Role of microRNAs in Plant Adaptation to Environmental Stresses

  • Ajay Saini
  • Yongfang Li
  • Guru Jagadeeswaran
  • Ramanjulu Sunkar
Part of the Signaling and Communication in Plants book series (SIGCOMM, volume 15)


Due to their immobile nature, plants are constantly challenged by various abiotic stress factors such as drought, salinity, heavy metals, cold, heat, and many others which negatively impact plant growth and development as well as reproduction. Plants perceive such stress signals and respond by reprogramming their gene expression, which enables them to adapt to stress conditions. This altered gene expression includes transcriptional regulation of the stress-responsive genes, which is the major mode of gene regulation, but post-transcriptional gene regulation also plays a profound role in gene regulation during stress. Recently identified microRNAs (miRNAs) are post-transcriptional gene regulatory molecules that silence target gene expression by promoting degradation and/or inhibiting protein production of the target transcript. Several recent studies have firmly established that the miRNA levels are dynamically regulated in plants exposed to stress, which suggests that miRNAs are an integral part of plant stress regulatory networks. Here, we summarize these recent developments.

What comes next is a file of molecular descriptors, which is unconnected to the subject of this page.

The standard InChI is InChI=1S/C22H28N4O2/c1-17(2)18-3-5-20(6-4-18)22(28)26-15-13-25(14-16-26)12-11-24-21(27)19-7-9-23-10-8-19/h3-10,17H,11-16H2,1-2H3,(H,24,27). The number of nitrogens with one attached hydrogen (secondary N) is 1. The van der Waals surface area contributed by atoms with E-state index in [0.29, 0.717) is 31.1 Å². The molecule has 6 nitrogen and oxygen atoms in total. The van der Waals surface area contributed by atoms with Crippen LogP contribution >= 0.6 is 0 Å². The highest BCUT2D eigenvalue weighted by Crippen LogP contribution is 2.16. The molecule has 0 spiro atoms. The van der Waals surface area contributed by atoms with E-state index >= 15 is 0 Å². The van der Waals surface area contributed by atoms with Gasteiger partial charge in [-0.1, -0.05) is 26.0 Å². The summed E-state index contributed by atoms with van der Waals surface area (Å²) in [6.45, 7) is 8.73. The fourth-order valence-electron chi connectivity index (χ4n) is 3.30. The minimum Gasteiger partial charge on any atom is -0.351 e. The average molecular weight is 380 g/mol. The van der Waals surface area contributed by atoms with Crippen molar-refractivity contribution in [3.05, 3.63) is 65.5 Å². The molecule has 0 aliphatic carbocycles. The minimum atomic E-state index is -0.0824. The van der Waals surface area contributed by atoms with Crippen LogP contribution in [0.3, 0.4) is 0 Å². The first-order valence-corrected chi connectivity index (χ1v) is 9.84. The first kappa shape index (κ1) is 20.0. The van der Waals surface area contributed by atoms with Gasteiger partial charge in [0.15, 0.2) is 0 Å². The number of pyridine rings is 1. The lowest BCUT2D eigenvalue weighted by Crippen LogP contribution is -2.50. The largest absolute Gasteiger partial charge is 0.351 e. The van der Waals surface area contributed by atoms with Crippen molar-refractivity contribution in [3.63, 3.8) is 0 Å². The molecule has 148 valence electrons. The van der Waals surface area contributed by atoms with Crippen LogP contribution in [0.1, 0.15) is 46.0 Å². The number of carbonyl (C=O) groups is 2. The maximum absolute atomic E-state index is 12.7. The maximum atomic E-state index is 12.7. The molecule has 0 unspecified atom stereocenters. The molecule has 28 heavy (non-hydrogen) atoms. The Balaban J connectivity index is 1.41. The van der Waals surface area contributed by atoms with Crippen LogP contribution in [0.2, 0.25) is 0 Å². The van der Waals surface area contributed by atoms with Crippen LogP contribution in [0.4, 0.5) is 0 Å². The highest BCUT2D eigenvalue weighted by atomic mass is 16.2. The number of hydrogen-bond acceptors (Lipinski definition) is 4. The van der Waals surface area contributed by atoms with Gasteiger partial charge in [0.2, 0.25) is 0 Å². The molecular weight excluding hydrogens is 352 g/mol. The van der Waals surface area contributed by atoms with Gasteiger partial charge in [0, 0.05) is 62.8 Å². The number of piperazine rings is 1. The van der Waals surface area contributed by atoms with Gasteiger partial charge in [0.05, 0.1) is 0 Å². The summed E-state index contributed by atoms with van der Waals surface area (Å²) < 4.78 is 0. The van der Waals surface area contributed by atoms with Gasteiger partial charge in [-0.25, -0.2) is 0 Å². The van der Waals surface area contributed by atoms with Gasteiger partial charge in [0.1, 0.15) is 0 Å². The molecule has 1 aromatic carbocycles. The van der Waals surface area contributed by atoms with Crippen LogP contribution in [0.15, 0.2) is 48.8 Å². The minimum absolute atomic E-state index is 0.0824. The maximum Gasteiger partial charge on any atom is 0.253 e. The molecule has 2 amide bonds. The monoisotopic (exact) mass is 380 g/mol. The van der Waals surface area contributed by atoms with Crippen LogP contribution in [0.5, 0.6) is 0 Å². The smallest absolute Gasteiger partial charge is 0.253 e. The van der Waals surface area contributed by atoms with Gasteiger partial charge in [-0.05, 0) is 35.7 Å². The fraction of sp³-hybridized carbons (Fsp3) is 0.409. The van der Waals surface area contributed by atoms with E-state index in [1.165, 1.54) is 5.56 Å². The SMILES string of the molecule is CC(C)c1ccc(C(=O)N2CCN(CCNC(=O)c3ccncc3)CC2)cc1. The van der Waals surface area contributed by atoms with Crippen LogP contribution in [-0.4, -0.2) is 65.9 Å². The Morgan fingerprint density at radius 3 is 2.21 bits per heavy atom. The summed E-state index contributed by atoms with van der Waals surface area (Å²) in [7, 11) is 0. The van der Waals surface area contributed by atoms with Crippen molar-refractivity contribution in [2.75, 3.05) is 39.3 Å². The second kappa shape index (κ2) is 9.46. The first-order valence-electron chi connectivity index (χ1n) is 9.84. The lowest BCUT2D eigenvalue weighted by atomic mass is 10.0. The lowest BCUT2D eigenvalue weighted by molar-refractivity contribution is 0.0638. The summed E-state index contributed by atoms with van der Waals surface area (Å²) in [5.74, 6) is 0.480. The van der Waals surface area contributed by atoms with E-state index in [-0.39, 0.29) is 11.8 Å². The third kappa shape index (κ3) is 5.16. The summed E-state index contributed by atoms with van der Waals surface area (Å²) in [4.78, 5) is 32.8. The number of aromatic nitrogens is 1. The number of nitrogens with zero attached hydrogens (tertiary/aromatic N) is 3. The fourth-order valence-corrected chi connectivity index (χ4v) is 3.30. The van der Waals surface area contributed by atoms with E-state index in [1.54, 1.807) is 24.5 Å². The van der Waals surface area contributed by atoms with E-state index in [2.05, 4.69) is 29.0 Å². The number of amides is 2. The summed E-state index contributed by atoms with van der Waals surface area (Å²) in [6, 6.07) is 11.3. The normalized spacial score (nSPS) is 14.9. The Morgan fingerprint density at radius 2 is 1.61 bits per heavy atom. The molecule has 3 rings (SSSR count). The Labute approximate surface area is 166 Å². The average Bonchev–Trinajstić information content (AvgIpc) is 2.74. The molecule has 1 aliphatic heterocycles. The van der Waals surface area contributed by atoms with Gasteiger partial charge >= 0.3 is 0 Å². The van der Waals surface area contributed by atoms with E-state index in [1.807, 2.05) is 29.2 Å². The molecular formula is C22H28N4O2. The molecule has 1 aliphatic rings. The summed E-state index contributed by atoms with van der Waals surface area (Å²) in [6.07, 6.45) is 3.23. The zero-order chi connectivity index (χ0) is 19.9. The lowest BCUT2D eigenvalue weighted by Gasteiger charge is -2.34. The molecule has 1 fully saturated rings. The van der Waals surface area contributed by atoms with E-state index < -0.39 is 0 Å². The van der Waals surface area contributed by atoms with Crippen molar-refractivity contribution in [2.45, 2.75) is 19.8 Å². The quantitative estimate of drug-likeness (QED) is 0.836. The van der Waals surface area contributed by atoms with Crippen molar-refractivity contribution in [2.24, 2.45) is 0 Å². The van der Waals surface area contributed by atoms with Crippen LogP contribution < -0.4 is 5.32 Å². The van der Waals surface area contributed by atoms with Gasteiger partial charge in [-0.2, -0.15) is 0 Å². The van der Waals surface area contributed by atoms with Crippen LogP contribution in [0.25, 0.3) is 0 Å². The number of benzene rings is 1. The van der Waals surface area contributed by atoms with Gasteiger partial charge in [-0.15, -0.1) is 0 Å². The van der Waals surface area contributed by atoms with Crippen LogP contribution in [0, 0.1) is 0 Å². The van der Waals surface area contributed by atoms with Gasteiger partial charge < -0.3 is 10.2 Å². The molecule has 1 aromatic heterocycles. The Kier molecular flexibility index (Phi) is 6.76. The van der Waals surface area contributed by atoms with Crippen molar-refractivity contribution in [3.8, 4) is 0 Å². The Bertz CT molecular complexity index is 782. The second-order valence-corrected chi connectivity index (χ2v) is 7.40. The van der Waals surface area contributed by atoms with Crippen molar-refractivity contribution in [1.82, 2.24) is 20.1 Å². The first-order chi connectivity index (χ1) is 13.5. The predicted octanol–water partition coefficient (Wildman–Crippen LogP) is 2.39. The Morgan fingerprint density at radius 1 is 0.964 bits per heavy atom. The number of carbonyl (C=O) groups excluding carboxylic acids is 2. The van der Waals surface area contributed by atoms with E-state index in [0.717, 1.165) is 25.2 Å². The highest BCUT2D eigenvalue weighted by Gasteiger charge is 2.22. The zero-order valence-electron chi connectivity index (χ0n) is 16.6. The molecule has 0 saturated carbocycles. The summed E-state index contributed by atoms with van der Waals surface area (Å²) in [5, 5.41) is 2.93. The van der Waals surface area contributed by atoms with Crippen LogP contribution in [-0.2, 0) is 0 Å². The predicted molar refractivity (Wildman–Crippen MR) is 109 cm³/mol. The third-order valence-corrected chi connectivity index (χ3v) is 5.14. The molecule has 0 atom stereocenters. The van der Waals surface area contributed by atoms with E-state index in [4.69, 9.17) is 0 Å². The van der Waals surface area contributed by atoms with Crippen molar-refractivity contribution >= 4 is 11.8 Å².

Salt Stress Drought Stress Cold Stress miRNA Family Hypoxia Stress 
These keywords were added by machine and not by the authors. This process is experimental and the keywords may be updated as the learning algorithm improves.



Research in the RS laboratory is supported by the USDA NRI#2007-02019, NSF-EPSCoR award EPS0814361 and the Oklahoma Agricultural Experiment Station. Ajay Saini acknowledges the DST-BOYSCAST fellowship from the Government of India. We apologize for not citing all published reports due to space limitations.


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Copyright information

© Springer-Verlag Berlin Heidelberg 2012

Authors and Affiliations

  • Ajay Saini
    • 1
  • Yongfang Li
    • 1
  • Guru Jagadeeswaran
    • 1
  • Ramanjulu Sunkar
    • 1
  1. 1.Department of Biochemistry and Molecular BiologyOklahoma State UniversityStillwaterUSA

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